American Roast – A light-medium roast profile that’s traditionally been the preferred roast in North America. Also known as City Roast or Breakfast Roast.
Anaerobic Fermentation – Style of coffee fermentation in which freshly harvested coffee is fermented in steel tanks with reduced oxygen. This encourages the formation of lactic acid and suppresses the formation of yeast.
Aquapulp – Coffee processing term, referring to the method of removing a freshly picked coffee cherry’s pulp, or mucilage, using specially designed machines.
Arabica – Widely regarded as the first species of coffee to be cultivated, Arabica accounts for 70 percent of the world’s coffee production. Arabica is vastly superior in cup quality to the other main commercially cultivated species of coffee, Robusta. However, Arabica is more susceptible to disease and infestation and only thrives at high elevations.
Aroma – Refers to the smell of brewed coffee. Is there a better smell in the known universe? Coffee’s aroma is closely related to how it tastes, allowing us to discern many of the complex nuances present in a cup of coffee.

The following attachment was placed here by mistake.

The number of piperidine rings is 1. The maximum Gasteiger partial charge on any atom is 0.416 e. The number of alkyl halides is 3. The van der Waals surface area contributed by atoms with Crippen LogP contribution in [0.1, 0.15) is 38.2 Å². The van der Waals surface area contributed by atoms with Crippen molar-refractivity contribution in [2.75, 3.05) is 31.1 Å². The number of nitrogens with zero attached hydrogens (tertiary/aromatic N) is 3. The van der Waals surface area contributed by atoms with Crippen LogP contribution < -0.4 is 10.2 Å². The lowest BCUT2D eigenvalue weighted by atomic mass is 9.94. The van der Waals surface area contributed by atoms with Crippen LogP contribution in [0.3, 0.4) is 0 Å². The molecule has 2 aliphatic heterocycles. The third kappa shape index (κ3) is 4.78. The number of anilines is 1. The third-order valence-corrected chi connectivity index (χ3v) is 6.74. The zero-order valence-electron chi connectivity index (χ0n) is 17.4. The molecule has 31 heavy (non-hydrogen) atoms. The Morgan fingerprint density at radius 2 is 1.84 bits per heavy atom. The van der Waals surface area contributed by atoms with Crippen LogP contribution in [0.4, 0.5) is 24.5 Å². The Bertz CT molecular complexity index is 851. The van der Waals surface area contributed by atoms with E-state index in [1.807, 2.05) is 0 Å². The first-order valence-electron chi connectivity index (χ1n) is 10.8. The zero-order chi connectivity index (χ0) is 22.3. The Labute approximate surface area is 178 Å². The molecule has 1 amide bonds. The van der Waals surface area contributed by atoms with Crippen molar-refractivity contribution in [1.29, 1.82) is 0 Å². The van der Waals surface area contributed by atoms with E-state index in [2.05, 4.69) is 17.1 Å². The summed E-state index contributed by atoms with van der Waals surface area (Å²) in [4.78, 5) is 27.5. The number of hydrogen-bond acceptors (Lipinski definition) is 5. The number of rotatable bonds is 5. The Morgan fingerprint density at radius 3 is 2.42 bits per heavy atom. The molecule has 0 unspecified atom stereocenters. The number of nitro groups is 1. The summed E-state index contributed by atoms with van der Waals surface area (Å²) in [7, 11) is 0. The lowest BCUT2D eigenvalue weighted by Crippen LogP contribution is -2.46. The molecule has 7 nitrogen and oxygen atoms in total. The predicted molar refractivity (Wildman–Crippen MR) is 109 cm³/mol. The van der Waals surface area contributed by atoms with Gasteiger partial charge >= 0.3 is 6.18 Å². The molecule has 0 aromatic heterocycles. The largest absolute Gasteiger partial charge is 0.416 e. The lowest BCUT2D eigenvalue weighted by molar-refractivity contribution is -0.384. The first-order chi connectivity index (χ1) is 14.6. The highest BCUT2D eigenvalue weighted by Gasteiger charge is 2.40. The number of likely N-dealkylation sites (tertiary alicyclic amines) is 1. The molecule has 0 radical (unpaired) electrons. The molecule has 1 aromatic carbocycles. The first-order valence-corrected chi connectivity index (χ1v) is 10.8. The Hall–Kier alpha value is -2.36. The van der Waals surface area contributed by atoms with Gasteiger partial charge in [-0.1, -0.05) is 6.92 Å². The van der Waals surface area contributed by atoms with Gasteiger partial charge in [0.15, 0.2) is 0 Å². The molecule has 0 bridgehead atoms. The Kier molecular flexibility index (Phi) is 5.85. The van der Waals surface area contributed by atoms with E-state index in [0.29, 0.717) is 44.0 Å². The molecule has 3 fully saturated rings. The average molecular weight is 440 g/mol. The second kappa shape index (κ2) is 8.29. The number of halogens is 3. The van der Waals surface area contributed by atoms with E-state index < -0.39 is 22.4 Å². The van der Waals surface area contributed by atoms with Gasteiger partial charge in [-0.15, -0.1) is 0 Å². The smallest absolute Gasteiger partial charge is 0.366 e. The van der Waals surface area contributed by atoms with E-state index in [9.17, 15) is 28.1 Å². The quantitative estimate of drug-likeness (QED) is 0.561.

Balance – Used as a tasting term to describe the way in which acidity, body and mouthfeel compliment each other and work to increase complexity in the cup.
Barista – Italian for bartender. A barista is a coffee professional skilled in espresso preparation, milk steaming and customer service, along with a great many other things. Show your barista the respect they deserve and always leave a tip!
Batch Roaster – A coffee roaster that produces one batch of coffee at a time. The roasted coffee must be removed before another batch can be roasted.
Bird Friendly – Certification for coffee that has been cultivated according to criteria established by the Smithsonian Institute. To gain certification, producers must first meet the requirements for organic certification. Additional requirements involve meeting criteria for maintaining sufficient forest cover to provide habitats for birds and other wildlife.
Bitter – A taste sensation that’s detected on the back of the tongue. While some amount of bitterness is acceptable in a well-balanced cup of coffee, an over-extracted cup will be unpleasantly bitter.